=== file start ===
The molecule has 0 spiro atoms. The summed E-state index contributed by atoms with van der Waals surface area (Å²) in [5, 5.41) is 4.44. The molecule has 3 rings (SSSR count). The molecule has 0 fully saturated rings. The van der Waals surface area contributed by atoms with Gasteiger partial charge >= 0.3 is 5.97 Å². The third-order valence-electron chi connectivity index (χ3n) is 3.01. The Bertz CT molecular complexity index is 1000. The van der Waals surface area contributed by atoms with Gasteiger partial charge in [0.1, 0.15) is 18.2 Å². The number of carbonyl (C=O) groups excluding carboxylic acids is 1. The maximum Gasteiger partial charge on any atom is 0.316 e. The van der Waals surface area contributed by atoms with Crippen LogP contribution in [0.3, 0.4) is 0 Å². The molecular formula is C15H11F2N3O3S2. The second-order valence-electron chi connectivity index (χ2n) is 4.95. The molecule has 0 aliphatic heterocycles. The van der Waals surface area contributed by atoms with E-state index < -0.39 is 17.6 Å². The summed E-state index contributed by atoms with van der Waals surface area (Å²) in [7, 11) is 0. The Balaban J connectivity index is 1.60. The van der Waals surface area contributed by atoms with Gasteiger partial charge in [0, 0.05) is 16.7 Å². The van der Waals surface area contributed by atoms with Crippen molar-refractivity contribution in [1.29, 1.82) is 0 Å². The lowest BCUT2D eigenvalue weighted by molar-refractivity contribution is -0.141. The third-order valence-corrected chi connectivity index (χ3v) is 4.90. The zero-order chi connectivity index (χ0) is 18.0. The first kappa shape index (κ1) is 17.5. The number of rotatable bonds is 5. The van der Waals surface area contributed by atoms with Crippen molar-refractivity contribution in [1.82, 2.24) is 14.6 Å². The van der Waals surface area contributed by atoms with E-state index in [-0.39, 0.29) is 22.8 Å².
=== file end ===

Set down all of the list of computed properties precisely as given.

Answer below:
The molecule has 0 spiro atoms. The summed E-state index contributed by atoms with van der Waals surface area (Å²) in [5, 5.41) is 4.44. The molecule has 3 rings (SSSR count). The molecule has 0 fully saturated rings. The van der Waals surface area contributed by atoms with Gasteiger partial charge >= 0.3 is 5.97 Å². The third-order valence-electron chi connectivity index (χ3n) is 3.01. The Bertz CT molecular complexity index is 1000. The van der Waals surface area contributed by atoms with Gasteiger partial charge in [0.1, 0.15) is 18.2 Å². The number of carbonyl (C=O) groups excluding carboxylic acids is 1. The maximum Gasteiger partial charge on any atom is 0.316 e. The van der Waals surface area contributed by atoms with Crippen LogP contribution in [0.3, 0.4) is 0 Å². The molecular formula is C15H11F2N3O3S2. The second-order valence-electron chi connectivity index (χ2n) is 4.95. The molecule has 0 aliphatic heterocycles. The van der Waals surface area contributed by atoms with E-state index < -0.39 is 17.6 Å². The summed E-state index contributed by atoms with van der Waals surface area (Å²) in [7, 11) is 0. The Balaban J connectivity index is 1.60. The van der Waals surface area contributed by atoms with Gasteiger partial charge in [0, 0.05) is 16.7 Å². The van der Waals surface area contributed by atoms with Crippen molar-refractivity contribution in [1.29, 1.82) is 0 Å². The lowest BCUT2D eigenvalue weighted by molar-refractivity contribution is -0.141. The third-order valence-corrected chi connectivity index (χ3v) is 4.90. The zero-order chi connectivity index (χ0) is 18.0. The first kappa shape index (κ1) is 17.5. The number of rotatable bonds is 5. The van der Waals surface area contributed by atoms with Crippen molar-refractivity contribution in [1.82, 2.24) is 14.6 Å². The van der Waals surface area contributed by atoms with E-state index in [-0.39, 0.29) is 22.8 Å².